PP. You images are in both, colour and black and white. How do you decide what would be the final outcome?
DE. I tend to have intensely vivid dreams at night, sometimes in colour and other times black and white. I’m sure my photographs are very subtle reinterpretations of the images that flood my head while I sleep. In other words I have no premeditated notions of how I’ll present a portrait and thus I go with my gut instinct. Wait for that quiet moment of intuition that tells me when to fire a frame, and that frame, or series will often decide for me, colour or black and white. Otherwise there’s a mood that I’m deliberately trying to set and my subject matter and/or possibilities for lighting will be the determination.
I’ve found myself influenced by those artists who have produced iconic black and white photographs like Avedon and Mappelthorpe. I’ve instinctively modelled a lot of my work on the timelessness of theirs in the process of looking for my own voice. However I’m also profoundly startled by photographers like Dan Winters and Martin Schoeller whose work is really defined by these powerfully intimate colour portraits. The latter I actually interviewed for an internship with about a year ago. His first assistant interviewed me and I met Martin briefly as he was wheeling his new born baby in a stroller out the door as I was coming in. I don’t even remember what exactly I talked to his assistant about, just that I was wearing combat-ish boots and a Crystal Castles t-shirt with a bruised/bloody Madonna image circa Like a Virgin/Material Girl. His downtown studio had gorgeous life size, saturated colour prints adorning the walls from his female bodybuilder series.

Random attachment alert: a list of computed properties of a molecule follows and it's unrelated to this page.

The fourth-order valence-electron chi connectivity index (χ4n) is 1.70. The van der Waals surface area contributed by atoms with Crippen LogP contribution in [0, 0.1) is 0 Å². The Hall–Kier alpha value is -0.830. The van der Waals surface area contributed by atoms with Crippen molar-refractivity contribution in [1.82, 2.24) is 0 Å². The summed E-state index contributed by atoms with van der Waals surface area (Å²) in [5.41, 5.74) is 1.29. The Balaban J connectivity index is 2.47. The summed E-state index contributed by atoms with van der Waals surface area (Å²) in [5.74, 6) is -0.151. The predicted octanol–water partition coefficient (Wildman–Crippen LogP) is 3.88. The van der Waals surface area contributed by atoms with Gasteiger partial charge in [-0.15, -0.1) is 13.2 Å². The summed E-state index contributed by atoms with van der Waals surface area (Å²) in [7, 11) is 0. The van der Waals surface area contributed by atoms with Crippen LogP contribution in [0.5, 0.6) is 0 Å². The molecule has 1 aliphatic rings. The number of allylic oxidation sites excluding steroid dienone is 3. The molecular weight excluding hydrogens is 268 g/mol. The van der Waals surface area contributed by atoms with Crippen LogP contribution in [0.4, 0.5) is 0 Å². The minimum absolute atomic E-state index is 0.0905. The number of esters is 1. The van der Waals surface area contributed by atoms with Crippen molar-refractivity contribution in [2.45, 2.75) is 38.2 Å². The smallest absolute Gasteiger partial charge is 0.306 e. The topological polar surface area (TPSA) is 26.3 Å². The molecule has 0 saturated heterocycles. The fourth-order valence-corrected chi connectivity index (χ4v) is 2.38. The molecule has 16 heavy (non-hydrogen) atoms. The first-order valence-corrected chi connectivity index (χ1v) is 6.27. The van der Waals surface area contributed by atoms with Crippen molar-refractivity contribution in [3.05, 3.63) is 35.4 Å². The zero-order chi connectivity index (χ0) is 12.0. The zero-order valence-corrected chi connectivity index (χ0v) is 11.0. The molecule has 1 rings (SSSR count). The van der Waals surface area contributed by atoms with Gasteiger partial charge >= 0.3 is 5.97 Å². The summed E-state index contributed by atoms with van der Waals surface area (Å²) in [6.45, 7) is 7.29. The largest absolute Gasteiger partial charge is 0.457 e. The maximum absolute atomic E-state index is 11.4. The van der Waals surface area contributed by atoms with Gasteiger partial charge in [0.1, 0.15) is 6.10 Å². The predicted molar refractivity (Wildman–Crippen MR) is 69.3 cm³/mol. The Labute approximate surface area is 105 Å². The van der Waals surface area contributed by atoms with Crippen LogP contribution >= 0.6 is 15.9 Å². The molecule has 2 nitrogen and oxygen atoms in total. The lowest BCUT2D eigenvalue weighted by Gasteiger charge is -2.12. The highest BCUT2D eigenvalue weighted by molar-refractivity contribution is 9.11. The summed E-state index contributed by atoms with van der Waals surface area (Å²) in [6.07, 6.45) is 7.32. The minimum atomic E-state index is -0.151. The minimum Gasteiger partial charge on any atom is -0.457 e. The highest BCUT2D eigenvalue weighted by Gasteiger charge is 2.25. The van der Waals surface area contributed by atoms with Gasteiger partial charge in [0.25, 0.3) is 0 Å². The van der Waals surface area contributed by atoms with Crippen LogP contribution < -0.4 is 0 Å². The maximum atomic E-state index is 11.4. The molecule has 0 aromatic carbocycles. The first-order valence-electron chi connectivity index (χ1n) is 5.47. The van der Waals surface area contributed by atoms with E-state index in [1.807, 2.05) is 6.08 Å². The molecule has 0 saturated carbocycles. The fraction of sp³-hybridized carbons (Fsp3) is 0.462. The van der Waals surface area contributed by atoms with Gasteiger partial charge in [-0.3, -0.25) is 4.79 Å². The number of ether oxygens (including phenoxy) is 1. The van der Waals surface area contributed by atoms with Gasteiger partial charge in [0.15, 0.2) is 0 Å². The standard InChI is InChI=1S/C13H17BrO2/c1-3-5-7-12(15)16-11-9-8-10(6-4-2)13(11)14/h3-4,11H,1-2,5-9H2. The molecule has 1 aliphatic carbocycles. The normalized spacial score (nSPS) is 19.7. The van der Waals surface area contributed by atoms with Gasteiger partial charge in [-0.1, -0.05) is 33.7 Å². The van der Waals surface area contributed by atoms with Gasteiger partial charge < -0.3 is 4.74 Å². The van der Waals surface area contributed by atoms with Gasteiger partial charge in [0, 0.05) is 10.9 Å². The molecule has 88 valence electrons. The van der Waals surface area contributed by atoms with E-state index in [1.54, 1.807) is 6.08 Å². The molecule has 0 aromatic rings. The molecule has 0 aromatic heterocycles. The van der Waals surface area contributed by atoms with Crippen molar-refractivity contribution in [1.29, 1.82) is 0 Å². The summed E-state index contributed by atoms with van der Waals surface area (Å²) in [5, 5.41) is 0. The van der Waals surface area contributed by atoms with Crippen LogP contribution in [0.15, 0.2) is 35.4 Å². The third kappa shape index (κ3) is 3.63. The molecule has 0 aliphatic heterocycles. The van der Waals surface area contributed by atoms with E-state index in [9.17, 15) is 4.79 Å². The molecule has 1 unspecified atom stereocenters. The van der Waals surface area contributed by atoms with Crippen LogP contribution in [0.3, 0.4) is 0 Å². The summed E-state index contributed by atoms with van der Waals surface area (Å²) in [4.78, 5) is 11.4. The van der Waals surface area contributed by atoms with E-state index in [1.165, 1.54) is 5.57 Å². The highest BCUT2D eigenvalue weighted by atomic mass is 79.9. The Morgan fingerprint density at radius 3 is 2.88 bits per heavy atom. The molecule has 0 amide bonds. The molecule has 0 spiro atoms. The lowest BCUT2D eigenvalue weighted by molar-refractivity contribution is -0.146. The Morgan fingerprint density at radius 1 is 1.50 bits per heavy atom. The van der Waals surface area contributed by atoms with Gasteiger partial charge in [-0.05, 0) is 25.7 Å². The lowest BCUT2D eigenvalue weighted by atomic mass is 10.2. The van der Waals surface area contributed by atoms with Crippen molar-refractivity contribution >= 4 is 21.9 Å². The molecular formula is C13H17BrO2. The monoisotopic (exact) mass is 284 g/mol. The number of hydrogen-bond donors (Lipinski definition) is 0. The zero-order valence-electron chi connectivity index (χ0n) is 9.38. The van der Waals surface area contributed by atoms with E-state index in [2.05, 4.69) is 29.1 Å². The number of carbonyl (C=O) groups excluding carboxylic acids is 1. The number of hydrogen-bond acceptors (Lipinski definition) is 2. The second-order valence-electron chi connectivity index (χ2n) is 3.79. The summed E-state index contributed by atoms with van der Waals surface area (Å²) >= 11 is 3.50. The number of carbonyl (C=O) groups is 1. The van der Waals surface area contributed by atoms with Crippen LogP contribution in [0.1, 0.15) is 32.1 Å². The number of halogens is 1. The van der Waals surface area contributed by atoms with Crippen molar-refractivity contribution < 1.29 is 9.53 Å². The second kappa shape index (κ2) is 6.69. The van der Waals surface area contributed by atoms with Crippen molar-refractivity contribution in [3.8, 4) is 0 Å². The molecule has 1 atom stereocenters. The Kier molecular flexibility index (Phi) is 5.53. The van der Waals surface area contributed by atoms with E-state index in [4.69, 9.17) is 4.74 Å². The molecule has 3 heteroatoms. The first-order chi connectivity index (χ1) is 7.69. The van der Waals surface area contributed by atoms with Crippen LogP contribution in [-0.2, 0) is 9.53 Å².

I love that t-shirt…I didn’t get the internship.
PP. Do you remember your dreams? For some reason I don’t.
DE. Yeah, sometimes my dreams are so acute that it’s dizzying. They have been for as long as I can remember. I’ve had the common flying dreams regularly for years, always barely getting lift off, or a brief thrill of unadulterated flight then losing air. I try to turn it into this metaphor albeit a cliché that contendness is as fleeting as anguish but it probably just reoccurs because it’s a stimulating nightly sequence for my brain. My brother did eight years in prison and during that time I used to dream of his death frequently. It always chilled me of course, but I never told him. Thankfully he’s alive, free and well.